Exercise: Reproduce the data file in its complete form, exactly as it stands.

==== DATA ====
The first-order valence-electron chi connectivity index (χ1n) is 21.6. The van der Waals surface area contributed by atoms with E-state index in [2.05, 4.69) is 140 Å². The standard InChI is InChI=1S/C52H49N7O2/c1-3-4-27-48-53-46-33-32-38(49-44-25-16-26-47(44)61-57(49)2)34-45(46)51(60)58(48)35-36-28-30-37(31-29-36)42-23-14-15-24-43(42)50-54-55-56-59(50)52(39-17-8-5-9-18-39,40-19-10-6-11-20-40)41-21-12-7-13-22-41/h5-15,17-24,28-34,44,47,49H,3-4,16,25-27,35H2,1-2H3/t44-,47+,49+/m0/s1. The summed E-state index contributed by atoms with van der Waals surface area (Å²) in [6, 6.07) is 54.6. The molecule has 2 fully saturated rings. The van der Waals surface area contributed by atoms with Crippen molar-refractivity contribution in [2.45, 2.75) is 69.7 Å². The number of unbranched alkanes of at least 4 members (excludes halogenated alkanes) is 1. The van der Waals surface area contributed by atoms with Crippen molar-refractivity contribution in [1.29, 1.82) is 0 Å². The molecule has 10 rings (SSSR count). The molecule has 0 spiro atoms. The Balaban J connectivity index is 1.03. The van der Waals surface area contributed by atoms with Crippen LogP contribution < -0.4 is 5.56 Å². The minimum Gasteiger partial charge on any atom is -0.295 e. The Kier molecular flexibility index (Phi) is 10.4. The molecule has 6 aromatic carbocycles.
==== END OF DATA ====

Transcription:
The first-order valence-electron chi connectivity index (χ1n) is 21.6. The van der Waals surface area contributed by atoms with E-state index in [2.05, 4.69) is 140 Å². The standard InChI is InChI=1S/C52H49N7O2/c1-3-4-27-48-53-46-33-32-38(49-44-25-16-26-47(44)61-57(49)2)34-45(46)51(60)58(48)35-36-28-30-37(31-29-36)42-23-14-15-24-43(42)50-54-55-56-59(50)52(39-17-8-5-9-18-39,40-19-10-6-11-20-40)41-21-12-7-13-22-41/h5-15,17-24,28-34,44,47,49H,3-4,16,25-27,35H2,1-2H3/t44-,47+,49+/m0/s1. The summed E-state index contributed by atoms with van der Waals surface area (Å²) in [6, 6.07) is 54.6. The molecule has 2 fully saturated rings. The van der Waals surface area contributed by atoms with Crippen molar-refractivity contribution in [2.45, 2.75) is 69.7 Å². The number of unbranched alkanes of at least 4 members (excludes halogenated alkanes) is 1. The van der Waals surface area contributed by atoms with Crippen molar-refractivity contribution in [1.29, 1.82) is 0 Å². The molecule has 10 rings (SSSR count). The molecule has 0 spiro atoms. The Balaban J connectivity index is 1.03. The van der Waals surface area contributed by atoms with Crippen LogP contribution < -0.4 is 5.56 Å². The minimum Gasteiger partial charge on any atom is -0.295 e. The Kier molecular flexibility index (Phi) is 10.4. The molecule has 6 aromatic carbocycles.